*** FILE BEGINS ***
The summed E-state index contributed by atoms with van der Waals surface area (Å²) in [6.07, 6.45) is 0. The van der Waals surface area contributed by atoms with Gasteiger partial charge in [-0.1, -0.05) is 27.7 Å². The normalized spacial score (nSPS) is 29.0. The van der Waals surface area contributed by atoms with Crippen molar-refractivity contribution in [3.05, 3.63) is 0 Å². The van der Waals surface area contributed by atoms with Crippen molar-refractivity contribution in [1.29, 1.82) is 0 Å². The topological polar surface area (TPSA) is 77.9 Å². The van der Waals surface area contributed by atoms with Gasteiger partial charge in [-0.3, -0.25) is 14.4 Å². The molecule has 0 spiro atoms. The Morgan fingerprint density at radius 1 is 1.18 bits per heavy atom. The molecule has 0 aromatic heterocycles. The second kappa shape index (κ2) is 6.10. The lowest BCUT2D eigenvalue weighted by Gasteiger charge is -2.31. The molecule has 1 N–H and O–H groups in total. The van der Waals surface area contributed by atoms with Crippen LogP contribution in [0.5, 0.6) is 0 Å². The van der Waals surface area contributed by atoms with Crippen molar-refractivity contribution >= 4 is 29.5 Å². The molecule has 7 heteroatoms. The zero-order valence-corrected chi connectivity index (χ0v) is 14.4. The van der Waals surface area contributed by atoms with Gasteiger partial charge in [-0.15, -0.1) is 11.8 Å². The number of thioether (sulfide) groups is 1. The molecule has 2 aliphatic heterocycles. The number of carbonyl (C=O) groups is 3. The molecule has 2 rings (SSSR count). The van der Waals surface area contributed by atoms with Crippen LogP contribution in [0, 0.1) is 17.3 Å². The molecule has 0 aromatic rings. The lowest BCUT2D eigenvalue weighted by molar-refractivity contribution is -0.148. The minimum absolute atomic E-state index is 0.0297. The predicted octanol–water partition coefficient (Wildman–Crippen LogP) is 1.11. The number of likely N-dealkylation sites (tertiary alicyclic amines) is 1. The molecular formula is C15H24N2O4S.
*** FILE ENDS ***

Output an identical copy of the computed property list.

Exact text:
The summed E-state index contributed by atoms with van der Waals surface area (Å²) in [6.07, 6.45) is 0. The van der Waals surface area contributed by atoms with Gasteiger partial charge in [-0.1, -0.05) is 27.7 Å². The normalized spacial score (nSPS) is 29.0. The van der Waals surface area contributed by atoms with Crippen molar-refractivity contribution in [3.05, 3.63) is 0 Å². The van der Waals surface area contributed by atoms with Crippen molar-refractivity contribution in [1.29, 1.82) is 0 Å². The topological polar surface area (TPSA) is 77.9 Å². The van der Waals surface area contributed by atoms with Gasteiger partial charge in [-0.3, -0.25) is 14.4 Å². The molecule has 0 spiro atoms. The Morgan fingerprint density at radius 1 is 1.18 bits per heavy atom. The molecule has 0 aromatic heterocycles. The second kappa shape index (κ2) is 6.10. The lowest BCUT2D eigenvalue weighted by Gasteiger charge is -2.31. The molecule has 1 N–H and O–H groups in total. The van der Waals surface area contributed by atoms with Crippen LogP contribution in [0.5, 0.6) is 0 Å². The van der Waals surface area contributed by atoms with Crippen molar-refractivity contribution >= 4 is 29.5 Å². The molecule has 7 heteroatoms. The zero-order valence-corrected chi connectivity index (χ0v) is 14.4. The van der Waals surface area contributed by atoms with Gasteiger partial charge in [-0.15, -0.1) is 11.8 Å². The number of thioether (sulfide) groups is 1. The molecule has 2 aliphatic heterocycles. The number of carbonyl (C=O) groups is 3. The molecule has 2 rings (SSSR count). The van der Waals surface area contributed by atoms with Crippen LogP contribution in [0, 0.1) is 17.3 Å². The molecule has 0 aromatic rings. The lowest BCUT2D eigenvalue weighted by molar-refractivity contribution is -0.148. The minimum absolute atomic E-state index is 0.0297. The predicted octanol–water partition coefficient (Wildman–Crippen LogP) is 1.11. The number of likely N-dealkylation sites (tertiary alicyclic amines) is 1. The molecular formula is C15H24N2O4S.